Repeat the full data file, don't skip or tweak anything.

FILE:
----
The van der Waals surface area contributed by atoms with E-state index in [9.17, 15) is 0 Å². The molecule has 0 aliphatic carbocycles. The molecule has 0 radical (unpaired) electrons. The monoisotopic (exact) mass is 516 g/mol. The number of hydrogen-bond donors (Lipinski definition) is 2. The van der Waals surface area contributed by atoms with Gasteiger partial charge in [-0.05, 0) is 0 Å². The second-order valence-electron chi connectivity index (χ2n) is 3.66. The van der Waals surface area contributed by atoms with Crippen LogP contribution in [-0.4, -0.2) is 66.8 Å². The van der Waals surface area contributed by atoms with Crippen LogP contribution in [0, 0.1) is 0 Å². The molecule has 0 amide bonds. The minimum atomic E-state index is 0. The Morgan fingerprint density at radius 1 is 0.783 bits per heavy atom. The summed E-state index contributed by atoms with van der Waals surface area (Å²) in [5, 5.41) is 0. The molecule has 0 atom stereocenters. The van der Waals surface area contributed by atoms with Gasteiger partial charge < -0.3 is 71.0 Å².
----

The van der Waals surface area contributed by atoms with E-state index in [9.17, 15) is 0 Å². The molecule has 0 aliphatic carbocycles. The molecule has 0 radical (unpaired) electrons. The monoisotopic (exact) mass is 516 g/mol. The number of hydrogen-bond donors (Lipinski definition) is 2. The van der Waals surface area contributed by atoms with Gasteiger partial charge in [-0.05, 0) is 0 Å². The second-order valence-electron chi connectivity index (χ2n) is 3.66. The van der Waals surface area contributed by atoms with Crippen LogP contribution in [-0.4, -0.2) is 66.8 Å². The van der Waals surface area contributed by atoms with Crippen LogP contribution in [0, 0.1) is 0 Å². The molecule has 0 amide bonds. The minimum atomic E-state index is 0. The Morgan fingerprint density at radius 1 is 0.783 bits per heavy atom. The summed E-state index contributed by atoms with van der Waals surface area (Å²) in [5, 5.41) is 0. The molecule has 0 atom stereocenters. The van der Waals surface area contributed by atoms with Gasteiger partial charge < -0.3 is 71.0 Å².